They’re nobody’s buzz bands anymore. But since 1993, MAGNET has discovered and documented more great music than memory will allow. The groups may have broken up or the albums may be out of print, but this time, history is written by the losers. Here are some of the finest albums that time forgot but we remembered in issue #75, plus all-new additions to our list of Lost Classics.
Hope And Adams // Sugar Free, 1999
The sensitive suburban stoners in Wheat made Sebadoh’s Lou Barlow seem tough as nails. The Taunton, Mass., quartet took the cracked-vocal charm of lo-fi bedroom rock and smoothed it out with easy-listening melodies and soothing keyboards. For sophomore album Hope And Adams, Wheat enlisted producer Dave Fridmann (Flaming Lips, Mercury Rev) to further expand the sonic boundaries. While the LP sports bigger guitars, speaker-panning tricks and well-placed strings, Wheat was always a study in delicacy and restraint. If Death Cab For Cutie ever learned a thing about rocking softly and sentimentally, Ben Gibbard and Co. may have copied it straight out of Wheat’s book.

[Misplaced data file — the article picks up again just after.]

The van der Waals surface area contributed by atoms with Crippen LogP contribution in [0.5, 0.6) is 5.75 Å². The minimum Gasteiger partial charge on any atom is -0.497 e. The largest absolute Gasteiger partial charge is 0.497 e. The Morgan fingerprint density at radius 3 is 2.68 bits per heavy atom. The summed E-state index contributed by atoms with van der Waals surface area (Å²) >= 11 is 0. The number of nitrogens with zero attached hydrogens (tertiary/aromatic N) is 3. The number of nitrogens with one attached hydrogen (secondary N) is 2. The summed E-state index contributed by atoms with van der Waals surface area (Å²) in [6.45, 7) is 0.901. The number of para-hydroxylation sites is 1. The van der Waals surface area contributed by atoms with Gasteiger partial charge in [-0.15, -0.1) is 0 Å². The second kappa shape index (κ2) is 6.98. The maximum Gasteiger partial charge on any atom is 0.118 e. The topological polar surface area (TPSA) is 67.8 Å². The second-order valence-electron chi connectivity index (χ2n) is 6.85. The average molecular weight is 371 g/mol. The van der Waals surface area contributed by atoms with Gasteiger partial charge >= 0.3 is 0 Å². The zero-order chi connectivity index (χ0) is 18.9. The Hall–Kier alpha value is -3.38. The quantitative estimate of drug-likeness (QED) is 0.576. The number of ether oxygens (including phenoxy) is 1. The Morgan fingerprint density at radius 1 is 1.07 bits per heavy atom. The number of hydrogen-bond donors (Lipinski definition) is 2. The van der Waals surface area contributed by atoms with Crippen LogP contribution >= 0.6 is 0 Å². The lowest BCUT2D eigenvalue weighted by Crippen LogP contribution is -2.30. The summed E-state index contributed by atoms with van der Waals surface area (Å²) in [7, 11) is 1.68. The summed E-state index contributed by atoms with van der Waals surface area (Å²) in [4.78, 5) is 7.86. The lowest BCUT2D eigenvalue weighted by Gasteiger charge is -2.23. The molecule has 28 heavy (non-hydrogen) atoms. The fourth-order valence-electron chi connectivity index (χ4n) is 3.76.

Catching Up: Due to two record-label switches, Wheat’s third album, Per Second, Per Second, Per Second…Every Second, didn’t come out until 2003 (on Aware/Columbia). The band toured extensively, opening for John Mayer and Toad The Wet Sprocket in hopes of securing a wider audience. Now a duo consisting of singer/guitarist Scott Levesque and drummer Brendan Harney, Wheat released Everyday I Said A Prayer For Kathy And Made A One Inch Square in 2007 and will issue White Ink, Black Ink in June. As we reported in February, Hope And Adams and 1997 debut Medeiros have been reissued with unreleased songs, rarities and demos as a three-CD set.
“No One Ever Told Me”: